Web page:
Thursday, January 28, 2010

Brethren group visits Muslim school destroyed by Christians.

Imagine a Muslim school destroyed by people bearing the name of Christ--the students and faculty should reasonably be wary and distrustful of Christians. Yet, a recent visit proved the contrary and showed that people can overcome the fear caused by conflict and violence.

During the Nov. 2008 violent conflict in Jos (or "crisis") following elections, rioting Christians destroyed Al-Bayan Islamic Secondary School (high school), killing six students in the process.

Under the leadership of Markus Gamache we were able to visit Al-Bayan Islamic Secondary School in order to extend words and gestures of peace to the school. Gamache is a staff member of Ekklesiyar Yan’uwa a Nigeria (EYN--the Church of the Brethren in Nigeria) and liaison between the Church of the Brethren and EYN. We were joined by Roger and Mim Eberly, Church of the Brethren members from Milford, Ind., who are in Nigeria for three weeks on a learning tour with EYN.

This visit to Al-Bayan was under the context of regaining the trust of those who were harmed by Christians, as trust-building is an integral part of peacebuilding.

For years, when American guests from the Church of the Brethren would visit Nigeria, they would be taken to a Christian school and presented gifts of books and school supplies. On Jan. 12, for the first time, Church of the Brethren guests visited a solely Islamic school to bring gifts to extend friendship, goodwill, and peace. The Eberlys brought with them books, pencils, and other school items and these were presented in the name of interfaith peace advancement.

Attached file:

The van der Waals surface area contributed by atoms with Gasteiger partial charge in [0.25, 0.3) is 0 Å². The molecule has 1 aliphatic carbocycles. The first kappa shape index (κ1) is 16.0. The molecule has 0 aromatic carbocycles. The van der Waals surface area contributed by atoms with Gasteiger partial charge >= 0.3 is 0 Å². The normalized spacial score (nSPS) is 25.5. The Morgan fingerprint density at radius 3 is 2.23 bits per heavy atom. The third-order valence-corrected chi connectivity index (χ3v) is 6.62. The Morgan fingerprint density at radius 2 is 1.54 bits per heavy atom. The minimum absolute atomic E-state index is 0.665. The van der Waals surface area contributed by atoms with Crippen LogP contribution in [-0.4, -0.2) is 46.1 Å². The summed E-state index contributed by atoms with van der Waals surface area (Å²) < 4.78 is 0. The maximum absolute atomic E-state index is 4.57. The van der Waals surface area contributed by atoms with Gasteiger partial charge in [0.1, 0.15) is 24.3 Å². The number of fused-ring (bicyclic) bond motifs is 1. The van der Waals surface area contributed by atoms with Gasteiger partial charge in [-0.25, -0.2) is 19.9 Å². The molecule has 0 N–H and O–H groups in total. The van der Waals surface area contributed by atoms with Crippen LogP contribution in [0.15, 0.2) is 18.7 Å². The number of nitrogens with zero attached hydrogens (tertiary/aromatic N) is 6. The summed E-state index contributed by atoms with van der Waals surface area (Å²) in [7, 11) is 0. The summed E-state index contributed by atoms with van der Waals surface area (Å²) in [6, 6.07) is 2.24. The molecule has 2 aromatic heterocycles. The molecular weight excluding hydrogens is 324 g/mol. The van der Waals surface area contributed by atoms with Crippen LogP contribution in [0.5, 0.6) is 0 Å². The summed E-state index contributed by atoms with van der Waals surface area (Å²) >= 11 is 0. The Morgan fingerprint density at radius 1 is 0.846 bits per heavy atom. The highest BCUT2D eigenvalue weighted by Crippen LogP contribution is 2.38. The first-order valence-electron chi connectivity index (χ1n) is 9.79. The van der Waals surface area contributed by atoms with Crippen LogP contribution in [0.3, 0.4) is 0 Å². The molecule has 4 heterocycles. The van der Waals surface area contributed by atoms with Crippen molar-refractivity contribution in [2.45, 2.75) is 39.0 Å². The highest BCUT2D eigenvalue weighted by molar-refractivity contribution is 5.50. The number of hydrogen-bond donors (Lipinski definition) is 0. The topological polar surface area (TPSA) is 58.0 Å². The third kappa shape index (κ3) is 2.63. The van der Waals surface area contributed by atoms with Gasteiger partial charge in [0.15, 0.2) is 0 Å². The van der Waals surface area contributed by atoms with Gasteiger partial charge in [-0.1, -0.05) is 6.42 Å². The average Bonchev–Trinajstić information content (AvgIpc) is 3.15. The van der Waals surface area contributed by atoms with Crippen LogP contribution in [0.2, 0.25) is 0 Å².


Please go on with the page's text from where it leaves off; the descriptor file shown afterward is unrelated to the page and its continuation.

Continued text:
Our group met with administration and faculty of the school. We also greeted a senior secondary school class, where greetings were given from students in both Arabic and English.

The visit occurred in the name of an interfaith project in development, not under the umbrella of the EYN church. In order to create the atmosphere for peace, Markus Gamache has envisioned an interfaith microfinance project, where Muslims and Christians would work together and create groups for microloans and economic development at the grassroots level. While he is an EYN member and staff, and while EYN may be involved, this project will not be launched under the umbrella of EYN in order to assure people that the project is not evangelism in disguise.

While evangelism is important for Christians in Nigeria, there are some contexts where it cannot occur due to the nature of the conflict, past violence, and the intense mistrust and abuse that has occurred between groups. Christians who engage and build relationships with Muslims in interfaith situations (like the interfaith microfinance project) help repair the damage done to the name of Jesus and his followers. Only after such relationships are repaired can any message of the love of Jesus be shared.

-- Nathan and Jennifer Hosler are Church of the Brethren mission workers serving with EYN.

Source: 1/28/2010 Newsline

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